Man, I say, faithless to the law of charity, has, of himself and without any necessity, made the contradictions of society so many instruments of harm; through his egoism civilization has become a war of surprises and ambushes; he lies, he steals, he murders, when not compelled to do so, without provocation, without excuse. In short, he does evil with all the characteristics of a nature deliberately maleficent, and all the more wicked because, when it so wishes, it knows how to do good gratuitously also and is capable of self- sacrifice; wherefore it has been said of it, with as much reason as depth: Homo homini lupus, vel deus.

Not to unduly extend the subject, and especially in order to avoid prejudging the questions that I shall have to consider, I limit myself to the economic facts already analyzed.

With the fact that the division of labor is by nature, pending the attainment of a synthetic organization, an irresistible cause of physical, moral, and mental inequality among men neither society nor conscience have anything to do. That is a fact of necessity, of which the rich man is as innocent as the parcellaire workman, consigned by his position to all sorts of poverty.

But how happens it that this inevitable inequality is converted into a title of nobility for some, of abjection for others? How happens it, if man is good, that he has not succeeded in levelling by his goodness this wholly metaphysical obstacle, and that, instead of strengthening the fraternal tie that binds men, pitiless necessity breaks it? Here man cannot be excused on the ground of his economic inexperience or legislative shortsightedness; it was enough that he had a heart. Since the martyrs of the division of labor should have been helped and honored by the rich, why have they been rejected as impure? Why is it an unheard-of thing for masters to occasionally relieve their slaves, for princes, magistrates, and priests to change places with mechanics, and for nobles to assume the task of the peasants on the land? What is the reason of this brutal pride of the powerful?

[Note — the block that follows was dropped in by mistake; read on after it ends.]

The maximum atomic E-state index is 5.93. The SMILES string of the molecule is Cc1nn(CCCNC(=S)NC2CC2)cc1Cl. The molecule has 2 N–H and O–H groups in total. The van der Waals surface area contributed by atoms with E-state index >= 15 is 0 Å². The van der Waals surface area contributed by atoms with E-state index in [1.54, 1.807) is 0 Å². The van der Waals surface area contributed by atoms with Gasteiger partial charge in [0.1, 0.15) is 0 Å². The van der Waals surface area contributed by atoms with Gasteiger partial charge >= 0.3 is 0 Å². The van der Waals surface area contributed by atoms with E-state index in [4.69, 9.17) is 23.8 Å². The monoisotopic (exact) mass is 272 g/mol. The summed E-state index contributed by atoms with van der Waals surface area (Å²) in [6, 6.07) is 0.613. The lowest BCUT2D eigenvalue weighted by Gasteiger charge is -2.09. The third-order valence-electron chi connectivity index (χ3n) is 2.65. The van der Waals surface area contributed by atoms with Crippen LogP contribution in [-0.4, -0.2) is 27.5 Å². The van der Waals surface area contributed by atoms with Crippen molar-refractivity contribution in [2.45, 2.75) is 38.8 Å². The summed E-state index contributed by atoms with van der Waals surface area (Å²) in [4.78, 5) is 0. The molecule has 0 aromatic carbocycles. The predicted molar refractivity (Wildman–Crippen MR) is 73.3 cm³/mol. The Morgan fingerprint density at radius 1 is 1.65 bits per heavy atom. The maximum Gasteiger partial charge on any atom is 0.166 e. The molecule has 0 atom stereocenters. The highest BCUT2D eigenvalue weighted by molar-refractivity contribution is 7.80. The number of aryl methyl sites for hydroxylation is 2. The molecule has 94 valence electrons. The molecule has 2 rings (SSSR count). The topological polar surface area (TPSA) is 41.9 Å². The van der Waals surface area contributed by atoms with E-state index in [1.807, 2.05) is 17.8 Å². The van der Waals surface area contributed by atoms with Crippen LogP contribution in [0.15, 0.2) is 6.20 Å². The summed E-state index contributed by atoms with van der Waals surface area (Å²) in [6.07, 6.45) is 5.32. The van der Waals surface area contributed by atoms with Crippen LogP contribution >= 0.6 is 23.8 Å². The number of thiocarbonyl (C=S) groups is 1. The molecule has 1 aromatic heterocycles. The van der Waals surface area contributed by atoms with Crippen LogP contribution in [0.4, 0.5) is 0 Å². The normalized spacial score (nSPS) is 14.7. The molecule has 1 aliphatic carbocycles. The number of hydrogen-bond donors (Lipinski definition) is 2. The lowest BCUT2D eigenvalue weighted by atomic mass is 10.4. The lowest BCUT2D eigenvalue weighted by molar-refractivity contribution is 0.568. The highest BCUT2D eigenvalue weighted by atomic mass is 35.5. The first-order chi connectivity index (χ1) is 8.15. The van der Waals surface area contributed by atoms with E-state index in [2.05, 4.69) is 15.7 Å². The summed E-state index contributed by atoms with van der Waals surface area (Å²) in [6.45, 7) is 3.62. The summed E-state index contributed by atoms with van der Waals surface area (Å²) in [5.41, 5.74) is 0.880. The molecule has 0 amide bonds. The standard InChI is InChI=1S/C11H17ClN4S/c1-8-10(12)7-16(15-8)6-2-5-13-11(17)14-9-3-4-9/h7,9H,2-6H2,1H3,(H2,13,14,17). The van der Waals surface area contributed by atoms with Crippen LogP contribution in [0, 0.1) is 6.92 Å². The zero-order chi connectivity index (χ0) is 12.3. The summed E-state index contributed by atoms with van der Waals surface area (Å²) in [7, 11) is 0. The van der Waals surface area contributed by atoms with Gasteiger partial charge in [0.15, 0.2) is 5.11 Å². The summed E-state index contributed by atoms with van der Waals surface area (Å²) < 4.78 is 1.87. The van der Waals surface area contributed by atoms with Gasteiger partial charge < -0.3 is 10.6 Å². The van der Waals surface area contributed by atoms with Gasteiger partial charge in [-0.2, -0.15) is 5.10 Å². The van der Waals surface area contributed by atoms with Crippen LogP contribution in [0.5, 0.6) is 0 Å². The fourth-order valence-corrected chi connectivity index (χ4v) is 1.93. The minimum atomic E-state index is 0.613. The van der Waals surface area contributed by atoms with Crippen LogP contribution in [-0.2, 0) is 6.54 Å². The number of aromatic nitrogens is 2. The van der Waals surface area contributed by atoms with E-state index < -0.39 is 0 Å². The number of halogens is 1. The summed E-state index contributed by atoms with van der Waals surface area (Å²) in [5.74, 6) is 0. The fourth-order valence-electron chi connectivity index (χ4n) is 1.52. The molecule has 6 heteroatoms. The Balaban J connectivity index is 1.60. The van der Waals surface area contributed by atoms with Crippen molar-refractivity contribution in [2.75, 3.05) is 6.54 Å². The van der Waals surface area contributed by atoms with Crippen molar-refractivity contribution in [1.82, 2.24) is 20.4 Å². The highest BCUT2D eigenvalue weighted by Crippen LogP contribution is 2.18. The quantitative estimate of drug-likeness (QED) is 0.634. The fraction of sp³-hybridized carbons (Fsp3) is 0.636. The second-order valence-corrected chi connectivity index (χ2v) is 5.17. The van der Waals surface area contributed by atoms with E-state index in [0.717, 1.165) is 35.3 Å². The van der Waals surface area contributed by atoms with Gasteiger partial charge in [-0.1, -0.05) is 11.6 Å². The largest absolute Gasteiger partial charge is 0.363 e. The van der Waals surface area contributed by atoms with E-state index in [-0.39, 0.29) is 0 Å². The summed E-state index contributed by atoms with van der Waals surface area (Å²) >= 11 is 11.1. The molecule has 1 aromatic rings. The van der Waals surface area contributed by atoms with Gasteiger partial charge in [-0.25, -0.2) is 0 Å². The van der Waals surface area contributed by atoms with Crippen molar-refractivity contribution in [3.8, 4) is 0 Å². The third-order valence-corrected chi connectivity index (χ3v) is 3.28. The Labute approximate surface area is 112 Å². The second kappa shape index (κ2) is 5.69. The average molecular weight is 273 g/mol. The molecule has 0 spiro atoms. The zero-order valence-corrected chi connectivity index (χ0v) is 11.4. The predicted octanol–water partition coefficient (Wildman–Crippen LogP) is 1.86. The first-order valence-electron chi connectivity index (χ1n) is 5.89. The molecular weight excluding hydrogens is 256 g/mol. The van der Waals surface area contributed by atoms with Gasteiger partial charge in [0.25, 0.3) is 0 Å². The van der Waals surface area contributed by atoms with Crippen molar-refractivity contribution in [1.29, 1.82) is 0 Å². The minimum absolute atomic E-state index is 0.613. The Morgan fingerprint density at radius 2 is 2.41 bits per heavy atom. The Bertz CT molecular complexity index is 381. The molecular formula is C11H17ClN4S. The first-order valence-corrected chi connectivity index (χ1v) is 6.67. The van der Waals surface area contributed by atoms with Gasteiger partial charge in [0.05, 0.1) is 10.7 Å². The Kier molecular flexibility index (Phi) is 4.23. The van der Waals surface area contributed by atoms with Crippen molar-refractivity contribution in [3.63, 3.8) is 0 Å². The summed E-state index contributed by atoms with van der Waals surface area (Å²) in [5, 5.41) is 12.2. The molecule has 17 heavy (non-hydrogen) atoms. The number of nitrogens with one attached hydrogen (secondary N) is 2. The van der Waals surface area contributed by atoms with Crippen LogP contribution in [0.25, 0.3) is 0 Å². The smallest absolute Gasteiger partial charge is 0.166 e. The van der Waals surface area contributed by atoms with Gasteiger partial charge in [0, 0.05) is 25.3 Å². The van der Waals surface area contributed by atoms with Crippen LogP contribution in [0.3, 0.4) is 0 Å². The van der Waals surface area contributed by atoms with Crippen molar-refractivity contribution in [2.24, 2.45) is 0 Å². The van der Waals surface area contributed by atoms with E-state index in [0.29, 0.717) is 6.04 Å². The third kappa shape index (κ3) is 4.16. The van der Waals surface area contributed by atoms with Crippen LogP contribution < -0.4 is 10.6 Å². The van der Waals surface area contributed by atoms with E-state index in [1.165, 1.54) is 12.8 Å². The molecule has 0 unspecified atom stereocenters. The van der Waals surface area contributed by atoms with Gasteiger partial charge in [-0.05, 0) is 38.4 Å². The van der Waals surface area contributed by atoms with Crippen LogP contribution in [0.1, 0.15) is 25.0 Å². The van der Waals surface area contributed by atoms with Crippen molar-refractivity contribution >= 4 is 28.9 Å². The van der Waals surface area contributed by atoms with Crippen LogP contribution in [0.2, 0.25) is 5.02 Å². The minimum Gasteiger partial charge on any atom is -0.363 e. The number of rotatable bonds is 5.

And note that such conduct on their part would have been not only charitable and fraternal, but in accord with the sternest justice. By virtue of the principle of collective force, laborers are the equals and associates of their leaders; so that in the system of monopoly itself, community of action restoring the equilibrium which parcellaire individualism has disturbed, justice and charity blend. On the hypothesis of the essential goodness of man, how then is to be explained the monstrous attempt to change the authority of some into nobility and the obedience of others into plebeianism? Labor, between the serf and the free man, like color between the black and the white, has always drawn an impassable line; and we ourselves, who glory so in our philanthropy, at the bottom of our hearts are of the same opinion as our predecessors. The sympathy which we feel for the proletaire is like that with which animals inspire us; delicacy of organs, dread of misery, pride in separating ourselves from all suffering, — it is these shifts of egoism that prompt our charity.